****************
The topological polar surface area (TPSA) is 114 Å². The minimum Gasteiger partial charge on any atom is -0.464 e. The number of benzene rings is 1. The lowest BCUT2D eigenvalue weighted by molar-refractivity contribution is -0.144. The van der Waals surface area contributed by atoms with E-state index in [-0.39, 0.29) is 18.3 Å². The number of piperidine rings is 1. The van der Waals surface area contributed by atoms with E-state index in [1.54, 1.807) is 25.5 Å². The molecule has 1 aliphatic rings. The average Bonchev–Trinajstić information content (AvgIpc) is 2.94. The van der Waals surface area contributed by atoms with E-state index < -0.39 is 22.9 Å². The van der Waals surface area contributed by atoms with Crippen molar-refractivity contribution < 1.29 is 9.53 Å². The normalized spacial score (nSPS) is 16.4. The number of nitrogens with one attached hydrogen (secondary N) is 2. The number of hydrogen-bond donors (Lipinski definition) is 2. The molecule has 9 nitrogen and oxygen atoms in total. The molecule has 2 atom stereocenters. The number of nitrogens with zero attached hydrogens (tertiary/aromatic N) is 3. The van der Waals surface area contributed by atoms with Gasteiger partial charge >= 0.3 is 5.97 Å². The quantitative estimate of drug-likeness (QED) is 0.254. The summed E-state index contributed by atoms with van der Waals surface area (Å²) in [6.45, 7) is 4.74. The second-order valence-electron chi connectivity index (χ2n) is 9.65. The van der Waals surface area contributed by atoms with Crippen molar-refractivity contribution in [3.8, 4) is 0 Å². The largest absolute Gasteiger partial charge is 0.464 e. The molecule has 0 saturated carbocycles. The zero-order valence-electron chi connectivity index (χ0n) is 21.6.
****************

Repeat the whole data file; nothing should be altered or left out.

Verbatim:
The topological polar surface area (TPSA) is 114 Å². The minimum Gasteiger partial charge on any atom is -0.464 e. The number of benzene rings is 1. The lowest BCUT2D eigenvalue weighted by molar-refractivity contribution is -0.144. The van der Waals surface area contributed by atoms with E-state index in [-0.39, 0.29) is 18.3 Å². The number of piperidine rings is 1. The van der Waals surface area contributed by atoms with E-state index in [1.54, 1.807) is 25.5 Å². The molecule has 1 aliphatic rings. The average Bonchev–Trinajstić information content (AvgIpc) is 2.94. The van der Waals surface area contributed by atoms with E-state index < -0.39 is 22.9 Å². The van der Waals surface area contributed by atoms with Crippen molar-refractivity contribution < 1.29 is 9.53 Å². The normalized spacial score (nSPS) is 16.4. The number of nitrogens with one attached hydrogen (secondary N) is 2. The number of hydrogen-bond donors (Lipinski definition) is 2. The molecule has 9 nitrogen and oxygen atoms in total. The molecule has 2 atom stereocenters. The number of nitrogens with zero attached hydrogens (tertiary/aromatic N) is 3. The van der Waals surface area contributed by atoms with Gasteiger partial charge >= 0.3 is 5.97 Å². The quantitative estimate of drug-likeness (QED) is 0.254. The summed E-state index contributed by atoms with van der Waals surface area (Å²) in [6.45, 7) is 4.74. The second-order valence-electron chi connectivity index (χ2n) is 9.65. The van der Waals surface area contributed by atoms with Crippen molar-refractivity contribution in [3.8, 4) is 0 Å². The largest absolute Gasteiger partial charge is 0.464 e. The molecule has 0 saturated carbocycles. The zero-order valence-electron chi connectivity index (χ0n) is 21.6.